oci_bind_by_name() binds the PHP variable variable to the Oracle placeholder ph_name. Whether it will be used for input or output will be determined at run-time and the necessary storage space will be allocated. The length parameter sets the maximum length for the bind. If you set length to -1 oci_bind_by_name() will use the current length of variable to set the maximum length.
If you need to bind an abstract datatype (LOB/ROWID/BFILE) you need to allocate it first using the oci_new_descriptor() function. The length is not used for abstract datatypes and should be set to -1. The type parameter tells Oracle which descriptor is used. Possible values are:
OCI_B_FILE - for BFILEs;
OCI_B_CFILE - for CFILEs;
OCI_B_CLOB - for CLOBs;
OCI_B_BLOB - for BLOBs;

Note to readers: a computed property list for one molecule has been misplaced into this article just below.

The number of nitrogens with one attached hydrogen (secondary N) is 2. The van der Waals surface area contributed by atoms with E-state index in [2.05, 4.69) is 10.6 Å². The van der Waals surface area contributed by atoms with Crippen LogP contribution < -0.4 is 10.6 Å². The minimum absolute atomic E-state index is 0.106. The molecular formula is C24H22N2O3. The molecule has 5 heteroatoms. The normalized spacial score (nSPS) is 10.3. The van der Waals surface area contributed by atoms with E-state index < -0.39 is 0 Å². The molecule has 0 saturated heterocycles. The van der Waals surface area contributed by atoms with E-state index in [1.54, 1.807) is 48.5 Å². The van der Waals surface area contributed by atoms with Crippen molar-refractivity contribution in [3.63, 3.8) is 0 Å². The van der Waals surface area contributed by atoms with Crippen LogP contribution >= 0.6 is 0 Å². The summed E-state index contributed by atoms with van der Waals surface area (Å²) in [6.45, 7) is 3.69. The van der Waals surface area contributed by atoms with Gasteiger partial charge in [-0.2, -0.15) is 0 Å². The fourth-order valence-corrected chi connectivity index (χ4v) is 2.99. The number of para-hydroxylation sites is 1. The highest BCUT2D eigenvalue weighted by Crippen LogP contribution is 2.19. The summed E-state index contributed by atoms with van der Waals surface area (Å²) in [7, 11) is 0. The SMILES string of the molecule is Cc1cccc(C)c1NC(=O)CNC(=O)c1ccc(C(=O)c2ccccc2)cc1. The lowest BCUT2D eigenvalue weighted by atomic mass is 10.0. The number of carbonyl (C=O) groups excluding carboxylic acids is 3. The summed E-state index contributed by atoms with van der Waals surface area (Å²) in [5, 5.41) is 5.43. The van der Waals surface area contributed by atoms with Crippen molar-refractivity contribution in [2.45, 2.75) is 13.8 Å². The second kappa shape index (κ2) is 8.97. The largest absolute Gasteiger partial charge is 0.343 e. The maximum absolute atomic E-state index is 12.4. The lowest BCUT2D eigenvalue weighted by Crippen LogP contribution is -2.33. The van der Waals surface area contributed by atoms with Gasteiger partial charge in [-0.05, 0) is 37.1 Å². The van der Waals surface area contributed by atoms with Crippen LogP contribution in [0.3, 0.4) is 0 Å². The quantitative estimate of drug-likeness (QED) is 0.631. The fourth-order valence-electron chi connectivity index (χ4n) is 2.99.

OCI_B_ROWID - for ROWIDs;
OCI_B_NTY - for named datatypes;
OCI_B_CURSOR - for cursors, that were created before with oci_new_cursor().
Example 1. oci_bind_by_name()example
Remember, that this function strips trailing whitespace. See the following example:
Example 2. oci_bind_by_name() example
Example 3. oci_bind_by_name() example
Do not use magic_quotes_gpc or addslashes() and oci_bind_by_name() simultaneously as no quoting is needed and any magically applied quotes will be written into your database as oci_bind_by_name() is not able to distinguish magically added quotings from those added intentionally.
Returns TRUE on success or FALSE on failure.
Note: In PHP versions before 5.0.0 you must use ocibindbyname() instead. This name still can be used, it was left as alias of oci_bind_by_name() for downwards compatability. This, however, is deprecated and not recommended.
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